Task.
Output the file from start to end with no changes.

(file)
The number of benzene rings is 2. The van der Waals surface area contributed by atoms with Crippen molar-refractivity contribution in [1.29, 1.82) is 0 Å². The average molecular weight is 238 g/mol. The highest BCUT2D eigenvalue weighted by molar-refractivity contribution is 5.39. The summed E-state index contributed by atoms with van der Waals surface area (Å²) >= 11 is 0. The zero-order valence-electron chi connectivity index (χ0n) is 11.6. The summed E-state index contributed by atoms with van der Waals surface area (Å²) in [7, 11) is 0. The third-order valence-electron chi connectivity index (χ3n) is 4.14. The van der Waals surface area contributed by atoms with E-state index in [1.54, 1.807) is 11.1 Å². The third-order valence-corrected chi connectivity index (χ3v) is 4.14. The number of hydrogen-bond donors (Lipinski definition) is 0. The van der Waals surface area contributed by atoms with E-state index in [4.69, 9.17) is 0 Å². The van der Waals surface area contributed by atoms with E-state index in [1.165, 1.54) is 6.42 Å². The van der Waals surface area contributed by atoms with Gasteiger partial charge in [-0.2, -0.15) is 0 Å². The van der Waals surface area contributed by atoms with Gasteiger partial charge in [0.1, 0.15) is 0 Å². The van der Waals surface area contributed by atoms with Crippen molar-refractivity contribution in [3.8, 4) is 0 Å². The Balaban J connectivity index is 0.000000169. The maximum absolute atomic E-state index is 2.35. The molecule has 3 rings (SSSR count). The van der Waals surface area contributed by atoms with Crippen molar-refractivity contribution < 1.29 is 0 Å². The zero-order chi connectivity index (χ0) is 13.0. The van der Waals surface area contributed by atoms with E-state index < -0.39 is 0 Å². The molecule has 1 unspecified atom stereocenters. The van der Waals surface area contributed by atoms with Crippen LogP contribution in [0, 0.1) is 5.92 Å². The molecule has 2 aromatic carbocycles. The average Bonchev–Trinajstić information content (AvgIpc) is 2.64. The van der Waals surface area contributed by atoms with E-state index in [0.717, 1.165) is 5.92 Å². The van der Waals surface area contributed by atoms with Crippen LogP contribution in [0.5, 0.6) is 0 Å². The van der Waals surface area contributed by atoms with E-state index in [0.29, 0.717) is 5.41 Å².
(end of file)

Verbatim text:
The number of benzene rings is 2. The van der Waals surface area contributed by atoms with Crippen molar-refractivity contribution in [1.29, 1.82) is 0 Å². The average molecular weight is 238 g/mol. The highest BCUT2D eigenvalue weighted by molar-refractivity contribution is 5.39. The summed E-state index contributed by atoms with van der Waals surface area (Å²) >= 11 is 0. The zero-order valence-electron chi connectivity index (χ0n) is 11.6. The summed E-state index contributed by atoms with van der Waals surface area (Å²) in [7, 11) is 0. The third-order valence-electron chi connectivity index (χ3n) is 4.14. The van der Waals surface area contributed by atoms with E-state index in [1.54, 1.807) is 11.1 Å². The third-order valence-corrected chi connectivity index (χ3v) is 4.14. The number of hydrogen-bond donors (Lipinski definition) is 0. The van der Waals surface area contributed by atoms with E-state index in [4.69, 9.17) is 0 Å². The van der Waals surface area contributed by atoms with E-state index in [1.165, 1.54) is 6.42 Å². The van der Waals surface area contributed by atoms with Gasteiger partial charge in [-0.2, -0.15) is 0 Å². The van der Waals surface area contributed by atoms with Gasteiger partial charge in [0.1, 0.15) is 0 Å². The van der Waals surface area contributed by atoms with Crippen molar-refractivity contribution in [3.8, 4) is 0 Å². The Balaban J connectivity index is 0.000000169. The maximum absolute atomic E-state index is 2.35. The molecule has 3 rings (SSSR count). The van der Waals surface area contributed by atoms with Crippen molar-refractivity contribution < 1.29 is 0 Å². The zero-order chi connectivity index (χ0) is 13.0. The van der Waals surface area contributed by atoms with E-state index < -0.39 is 0 Å². The molecule has 1 unspecified atom stereocenters. The van der Waals surface area contributed by atoms with Crippen LogP contribution in [0, 0.1) is 5.92 Å². The molecule has 2 aromatic carbocycles. The average Bonchev–Trinajstić information content (AvgIpc) is 2.64. The van der Waals surface area contributed by atoms with E-state index in [0.717, 1.165) is 5.92 Å². The van der Waals surface area contributed by atoms with Crippen LogP contribution in [0.5, 0.6) is 0 Å². The van der Waals surface area contributed by atoms with E-state index in [0.29, 0.717) is 5.41 Å².